Believe me, she understands the need for your work, when she needs a nap she needs it on her schedule.
                  Smile, it’s a privilege to sacrifice. You can do it, probably not how you planned.
                  For the first, wife wanted attention immediately when I got home.
                  For the second, she wanted a 2 hour nap.
                  For the first, car seat on the dryer put the kid to sleep.(Many hours)
                  For the second, the car seat for a drive put the kid to sleep. (Many hours).
                  Just saying get ready to improvise and be flexible.
                  For some reasons kids can get cranky before they sleep and other times just doze off. Unpredictable.
                  Congratulations.

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                  • #10
                    “Everybody has a plan until they get punched in the mouth.”
                    -Mike Tyson

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                    • #11
                      Having kids makes you realize how little time you have outside of work and how much time you waste at work. Time is fungible, every hour you spend going to faculty meetings, teach, grand rounds, etc are hours you could be spending with your kids. Nothing wrong with this of course, you just become more mindful of what you are spending your time doing.

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                      • #12
                        Thanks for all of your sage advices and making it real. This pregnancy has been smooth sailing for the most part so it hasn't really hit home for me yet. With my wife staying at home, I don't think I can afford to work less but we can hire help and I just have to be more efficient at work. We will have our mothers for the first month. I am also taking 3 weeks off. I have built up some good will within our group so perhaps I can offload some of the community service activities as well. You are absolutely right about the lack of exercise; just hit the home gym today.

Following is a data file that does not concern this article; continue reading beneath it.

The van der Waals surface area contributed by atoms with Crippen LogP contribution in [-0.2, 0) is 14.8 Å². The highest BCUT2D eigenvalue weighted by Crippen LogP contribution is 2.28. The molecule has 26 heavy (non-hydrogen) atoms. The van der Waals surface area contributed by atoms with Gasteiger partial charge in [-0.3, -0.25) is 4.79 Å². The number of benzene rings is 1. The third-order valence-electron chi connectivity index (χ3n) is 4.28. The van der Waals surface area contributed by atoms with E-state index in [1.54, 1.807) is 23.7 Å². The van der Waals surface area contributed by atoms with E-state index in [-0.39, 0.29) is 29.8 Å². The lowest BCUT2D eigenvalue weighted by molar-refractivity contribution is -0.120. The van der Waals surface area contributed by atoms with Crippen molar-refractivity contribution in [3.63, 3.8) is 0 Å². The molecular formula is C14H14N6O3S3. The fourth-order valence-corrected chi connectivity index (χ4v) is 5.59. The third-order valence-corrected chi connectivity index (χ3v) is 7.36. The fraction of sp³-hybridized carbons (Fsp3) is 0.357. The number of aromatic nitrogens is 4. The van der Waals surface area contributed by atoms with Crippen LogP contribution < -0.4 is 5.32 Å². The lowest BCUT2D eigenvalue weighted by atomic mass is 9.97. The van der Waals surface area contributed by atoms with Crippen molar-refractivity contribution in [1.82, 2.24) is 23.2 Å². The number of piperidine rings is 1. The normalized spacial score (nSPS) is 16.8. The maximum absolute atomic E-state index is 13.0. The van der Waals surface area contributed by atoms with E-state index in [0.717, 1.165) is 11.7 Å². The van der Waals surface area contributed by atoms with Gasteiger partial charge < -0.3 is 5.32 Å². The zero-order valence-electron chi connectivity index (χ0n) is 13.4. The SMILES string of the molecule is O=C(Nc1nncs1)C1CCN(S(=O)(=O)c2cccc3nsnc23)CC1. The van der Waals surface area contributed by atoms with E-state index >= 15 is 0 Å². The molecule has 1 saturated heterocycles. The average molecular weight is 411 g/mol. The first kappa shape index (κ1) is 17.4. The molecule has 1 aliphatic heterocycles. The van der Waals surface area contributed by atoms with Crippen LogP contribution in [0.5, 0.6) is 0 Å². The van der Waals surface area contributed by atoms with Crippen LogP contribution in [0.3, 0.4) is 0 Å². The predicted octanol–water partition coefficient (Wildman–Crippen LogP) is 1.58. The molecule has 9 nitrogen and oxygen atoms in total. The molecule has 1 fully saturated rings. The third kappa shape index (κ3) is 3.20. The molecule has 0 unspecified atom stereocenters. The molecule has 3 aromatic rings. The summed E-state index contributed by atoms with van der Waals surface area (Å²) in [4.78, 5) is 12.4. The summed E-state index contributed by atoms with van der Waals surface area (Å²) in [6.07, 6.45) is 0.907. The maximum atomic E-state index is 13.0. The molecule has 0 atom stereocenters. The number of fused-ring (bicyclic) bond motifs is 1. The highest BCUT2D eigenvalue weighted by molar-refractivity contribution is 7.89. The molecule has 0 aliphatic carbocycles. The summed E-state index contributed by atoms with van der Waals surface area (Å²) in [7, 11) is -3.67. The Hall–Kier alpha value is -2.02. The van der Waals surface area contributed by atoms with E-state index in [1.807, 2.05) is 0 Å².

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                        • #13
                          Originally posted by GIMD View Post
                          Thanks for all of your sage advices and making it real. This pregnancy has been smooth sailing for the most part so it hasn't really hit home for me yet. With my wife staying at home, I don't think I can afford to work less but we can hire help and I just have to be more efficient at work. We will have our mothers for the first month. I am also taking 3 weeks off. I have built up some good will within our group so perhaps I can offload some of the community service activities as well. You are absolutely right about the lack of exercise; just hit the home gym today.